Wednesday, November 21, 2012

EFN Asia 14: Conference 2012 Resolution on Populism

It is an annual tradition that at the end of each Economic Freedom Network (EFN) Asia Annual Conferences, participants produce a conference resolution -- short, one page, clear and direct -- that summarizes and concludes the two-days activity. I am posting the conference resolutions last year (theme: Competition: Engine for Prosperity, October 11-12, 2011, Kuala Lumpur) and this year (theme: How Welfare Populism Destroys Prosperity, November 6-7, 2012, Hong Kong).

EFN Conference 2011 
Statement on Competition and Prosperity


Competition is an essential engine for prosperity. To prosper, all nations should encourage and nurture competition. Competition encourages innovation and creativity.

It motivates producers to make the best offers to consumers, therefore creating lower prices, higher quality products and better services.

The Role of Government

The primary role of the government is to enforce the rule of law, provide impartial judiciary, protect property rights and individual freedom.

Competition is the best regulator; therefore, the government should foster competition rather than restrict it.

Competition in Public Service Delivery

The people will benefit more if the government does not monopolize the delivery of public services.

Competition can be introduced and fostered in the major public services such as education, healthcare, transport, communications, and utilities by diversifying the providers through various form of private participation.

Competition, Economic Freedom and Prosperity

Free market economy is necessary for progress. Empirical evidence shows that open economies are more prosperous.

Competition is a key element in a free market economy.

EFN Conference 2012 
Statement on Liberal Views on Populism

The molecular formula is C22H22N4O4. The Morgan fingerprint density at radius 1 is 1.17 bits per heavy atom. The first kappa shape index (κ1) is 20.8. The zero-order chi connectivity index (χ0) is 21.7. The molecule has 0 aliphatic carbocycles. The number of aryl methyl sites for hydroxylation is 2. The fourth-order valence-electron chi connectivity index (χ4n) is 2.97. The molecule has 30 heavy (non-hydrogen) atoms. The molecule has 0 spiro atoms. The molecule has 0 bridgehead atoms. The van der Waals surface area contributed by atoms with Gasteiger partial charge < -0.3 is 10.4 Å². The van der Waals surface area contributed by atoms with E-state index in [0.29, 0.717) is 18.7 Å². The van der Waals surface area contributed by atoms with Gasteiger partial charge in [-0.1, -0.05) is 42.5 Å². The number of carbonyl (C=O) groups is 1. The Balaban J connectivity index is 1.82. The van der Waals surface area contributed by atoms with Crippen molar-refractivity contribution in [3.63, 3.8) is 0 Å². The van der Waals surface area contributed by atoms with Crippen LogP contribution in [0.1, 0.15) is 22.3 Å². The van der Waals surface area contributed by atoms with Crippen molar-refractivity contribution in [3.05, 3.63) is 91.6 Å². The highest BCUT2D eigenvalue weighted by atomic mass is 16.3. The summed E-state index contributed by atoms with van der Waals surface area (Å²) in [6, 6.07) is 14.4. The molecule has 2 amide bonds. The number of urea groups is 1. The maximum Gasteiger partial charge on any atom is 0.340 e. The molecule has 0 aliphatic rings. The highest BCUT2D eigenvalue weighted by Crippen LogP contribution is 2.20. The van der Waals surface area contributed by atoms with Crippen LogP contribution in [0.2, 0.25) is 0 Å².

We the liberals believe that populism is the promise of state-mandated, unsustainable benefits to the broader population without consideration of the long-term costs and benefits. It relies on highly emotive statements. In fact, populism is counterproductive to general well-being and progress, as illustrated by the economic decline of the many countries that have pursued populist agendas.

We are concerned that governments in Asia are turning away from the policies which have been demonstrated to promote prosperity in many parts of the world.

We are confident that people will reject populist policies once they understand the true costs associated with them. 

Those costs include an increasing dependency on the state, weakening the rule of law, propertyrights and individual freedom. Populism also reduces the ability of individuals and local communities to make their own decisions, and undermines the competitiveness of businesses.

Recent moves in Asia to subsidise food and fuel, and to transfer cash are all examples of populist policies that have done more harm than good.

We are confident that if Asia commits itself to liberal values such as property rights and the rule of law, the region will prosper.

We commit to: